An interview with PAOLA EMBRY, CEO of The Wrigley Mansion
When I was asked to run the Wrigley by Jamie Hormel, I was flattered and thought it was a great opportunity, but it's a team effort, and I have a great team.
The story goes that Geordie [Hormel] wanted to buy the piano at the Wrigley, but the stipulation was that it came with the mansion, so he bought the mansion.
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I met Geordie a couple of times. He loved that piano and would play it for hours.
I was warned that running the Wrigley would be a different animal. It is.
I don't think people realize you need to become a member to eat here, but it's a luxury almost anyone can afford. [Prices start at $3 for a one-month membership.]
When the bank owned the Wrigley, memberships were $10,000.
My first order of business was to look at the numbers.
It's the little things that save money at the mansion. Like putting timers on the lights.
In my first two months at the mansion, I used to get lost. But when you get used to it, it seems smaller.
When you're restructuring, a lot of people say, "That's not the way we used to do it." You have to get them behind you or start with a clean slate.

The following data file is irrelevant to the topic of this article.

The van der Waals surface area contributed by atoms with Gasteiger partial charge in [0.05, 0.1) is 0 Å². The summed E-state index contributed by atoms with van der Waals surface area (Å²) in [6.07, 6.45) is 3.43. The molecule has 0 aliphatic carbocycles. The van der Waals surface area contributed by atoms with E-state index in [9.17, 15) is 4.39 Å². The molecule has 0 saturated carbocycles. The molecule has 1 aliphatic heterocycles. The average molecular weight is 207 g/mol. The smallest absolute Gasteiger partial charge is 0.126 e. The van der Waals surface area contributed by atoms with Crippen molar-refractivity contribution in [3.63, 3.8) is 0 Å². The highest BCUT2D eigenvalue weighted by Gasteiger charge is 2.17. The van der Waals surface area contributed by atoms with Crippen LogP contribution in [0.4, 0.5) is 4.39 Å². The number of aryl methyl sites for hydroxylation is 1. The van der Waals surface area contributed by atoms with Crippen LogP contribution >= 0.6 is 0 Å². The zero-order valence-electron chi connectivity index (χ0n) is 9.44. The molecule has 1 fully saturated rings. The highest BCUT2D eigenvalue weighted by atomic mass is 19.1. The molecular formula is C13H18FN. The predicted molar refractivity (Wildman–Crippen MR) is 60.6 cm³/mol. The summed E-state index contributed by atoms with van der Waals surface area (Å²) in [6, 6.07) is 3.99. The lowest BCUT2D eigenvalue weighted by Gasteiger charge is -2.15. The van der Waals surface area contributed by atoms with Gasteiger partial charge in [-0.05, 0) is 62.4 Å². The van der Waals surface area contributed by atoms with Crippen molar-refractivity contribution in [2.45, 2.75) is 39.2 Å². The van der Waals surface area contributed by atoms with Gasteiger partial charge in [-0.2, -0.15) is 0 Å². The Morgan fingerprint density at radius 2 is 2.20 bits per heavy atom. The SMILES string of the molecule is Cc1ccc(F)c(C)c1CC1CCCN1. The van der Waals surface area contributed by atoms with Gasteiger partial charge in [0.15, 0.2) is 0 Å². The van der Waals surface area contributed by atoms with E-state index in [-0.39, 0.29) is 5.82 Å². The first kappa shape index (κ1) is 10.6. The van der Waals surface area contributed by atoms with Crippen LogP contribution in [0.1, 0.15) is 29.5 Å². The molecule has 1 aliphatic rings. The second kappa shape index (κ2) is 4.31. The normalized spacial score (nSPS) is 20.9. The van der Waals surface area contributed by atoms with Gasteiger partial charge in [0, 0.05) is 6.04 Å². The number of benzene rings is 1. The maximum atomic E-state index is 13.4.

I don't have an office at the Wrigley. I'm constantly running.
I wear high heels at Christopher's [and Crush Lounge]. At the Wrigley, it's flats.
The wine is one of my favorite parts of the job.
It's amazing how many things are constantly breaking at the mansion.
The breathtaking views make you count your blessings and take a few seconds to just say, "Wow."
Chef Christopher Gross is always there to give support. He's been a great partner for more than 20 years and I can always ask him anything.
At the end of the day you just want to know the mansion is running at its optimum and making people happy.
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